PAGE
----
On this day, October 5, 2018, the team of the migrant aid association is preparing a big event: the next day must be held a national demonstration to support the rescue actions at sea that it carries out with its ship. , the Aquarius, blocked in Marseille for administrative reasons.

Suddenly, activists from Génération Identitaire – a far-right group dissolved in March 2021 – invade the apartment that serves as the NGO’s premises: seven employees are inside, including the director, Sophie Beau.

At the helm, Monday, on the first day of the trial of 23 activists (19 men and 4 women) from the far-right group of which only eleven are present, she says she was “very, very scared” when she saw 22 young people to rush, like “a horde” which “screamed”, in the narrow corridor of the association’s headquarters.

The director, accustomed to very violent situations during her humanitarian missions, “notably an armed robbery in Sierra Leone”, is “totally shocked”, in particular when she notices that one of her colleagues, the only man present on the association’s side that day, trying to intervene: “I thought it was an attack, that my colleague was going to die”.

“It was the first time that I felt targeted as a humanitarian”, insists Sophie Beau. If she remembers having been violently ejected from the apartment, down the stairs, the director of the NGO has “a moment of amnesia”: she has completely forgotten having been “pressed against a wall”, which she reported his colleagues.

“I even forgot, at the time, who was in the office that day, I had to look in my diary”, she continues, to show the extent of the trauma suffered.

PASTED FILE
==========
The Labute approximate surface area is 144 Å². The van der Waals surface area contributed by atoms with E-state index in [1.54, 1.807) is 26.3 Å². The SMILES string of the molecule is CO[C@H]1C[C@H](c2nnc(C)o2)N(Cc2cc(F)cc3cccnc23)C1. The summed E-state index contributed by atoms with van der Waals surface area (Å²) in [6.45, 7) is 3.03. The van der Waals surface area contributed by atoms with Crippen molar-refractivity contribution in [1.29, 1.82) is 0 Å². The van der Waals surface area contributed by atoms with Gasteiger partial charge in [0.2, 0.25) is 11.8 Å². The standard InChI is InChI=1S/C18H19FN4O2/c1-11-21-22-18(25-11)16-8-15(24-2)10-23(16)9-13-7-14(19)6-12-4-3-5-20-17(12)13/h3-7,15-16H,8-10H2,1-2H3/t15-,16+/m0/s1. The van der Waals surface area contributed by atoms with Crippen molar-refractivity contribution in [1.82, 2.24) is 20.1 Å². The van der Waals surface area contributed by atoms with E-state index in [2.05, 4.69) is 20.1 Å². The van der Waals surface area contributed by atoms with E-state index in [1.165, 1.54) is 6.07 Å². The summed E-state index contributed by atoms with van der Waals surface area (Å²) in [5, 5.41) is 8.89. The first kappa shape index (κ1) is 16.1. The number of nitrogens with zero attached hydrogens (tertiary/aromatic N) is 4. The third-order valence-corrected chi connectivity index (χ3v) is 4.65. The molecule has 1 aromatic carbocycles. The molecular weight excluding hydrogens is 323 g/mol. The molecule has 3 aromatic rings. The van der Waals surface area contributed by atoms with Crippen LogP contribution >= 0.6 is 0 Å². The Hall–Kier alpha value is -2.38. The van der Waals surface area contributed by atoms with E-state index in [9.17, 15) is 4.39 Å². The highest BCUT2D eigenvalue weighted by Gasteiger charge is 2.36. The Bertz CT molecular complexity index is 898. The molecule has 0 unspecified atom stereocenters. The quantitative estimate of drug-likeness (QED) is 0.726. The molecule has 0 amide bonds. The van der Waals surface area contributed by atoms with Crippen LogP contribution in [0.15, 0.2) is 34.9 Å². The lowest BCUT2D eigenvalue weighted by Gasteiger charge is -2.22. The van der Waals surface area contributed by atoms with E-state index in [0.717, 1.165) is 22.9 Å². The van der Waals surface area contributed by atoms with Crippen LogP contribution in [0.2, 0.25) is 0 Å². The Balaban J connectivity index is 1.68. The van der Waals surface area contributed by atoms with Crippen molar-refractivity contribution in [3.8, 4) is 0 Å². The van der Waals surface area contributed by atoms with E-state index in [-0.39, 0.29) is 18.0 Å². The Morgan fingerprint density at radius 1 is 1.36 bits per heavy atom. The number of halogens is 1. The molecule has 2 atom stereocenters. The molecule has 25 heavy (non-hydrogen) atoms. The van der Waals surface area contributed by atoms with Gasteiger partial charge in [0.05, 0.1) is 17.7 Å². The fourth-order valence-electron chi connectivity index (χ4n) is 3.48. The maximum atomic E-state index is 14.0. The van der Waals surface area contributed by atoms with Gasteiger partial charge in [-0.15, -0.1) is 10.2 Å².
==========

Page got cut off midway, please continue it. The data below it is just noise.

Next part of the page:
– “Projected on the wardrobe” –

Another employee finds herself in the presence of about fifteen activists, in her office, whom she refuses to leave, not understanding “who they were or what they wanted”.

The youngest of the identity activists, Flora Salacroup, 18 at the time of the events, “pushed the door very violently and threw me on the cupboard”, explained this employee on Monday, describing a group “very organized, with some who yelled at me and others who tried to reassure me”.

For fear of reprisals, the young woman prefers to be quoted anonymously.

At one point, two women from the Génération Identitaire “commando”, including Mrs. Salacroup, pull her by the arm to make her fall from her chair: for several months her shoulder will remain painful.

At the helm, this victim also revealed that she was pregnant at the time of the events: “I lost this child two weeks later”, she says, in tears: “Of course we can never prove that it is due to the attack, but for me, all my life, it will be linked to this event”, she continues.

“We didn’t traumatize anyone,” said Flora Salacroup, law student, activist successively with the Republicans and the National Rally before joining Generation Identity in 2018.

Defending a “pacifist action”, the young woman maintained, like the other defendants called to the bar on Monday, that the sole purpose of the operation was “to send a political message”: “SOS Méditerranée, I still think so today today, traffics in human beings”.

A certainty for Sophie Beau: this action of Génération identitaire has “released violent speech”, especially on social networks, and contributed to the harassment of which the association is now the victim.

“Before, it was a source of pride for me to work for SOS, since then I no longer dare to tell people what I am doing”, slipped his colleague, lamenting a “permanent feeling of hypervigilance”.

SOS Méditerranée, an NGO based in Marseille, still rescues, now via its ship Ocean Viking, migrants trying to reach Europe on makeshift boats in the central Mediterranean, the deadliest migratory route in the world.

The trial is to be held until October 19.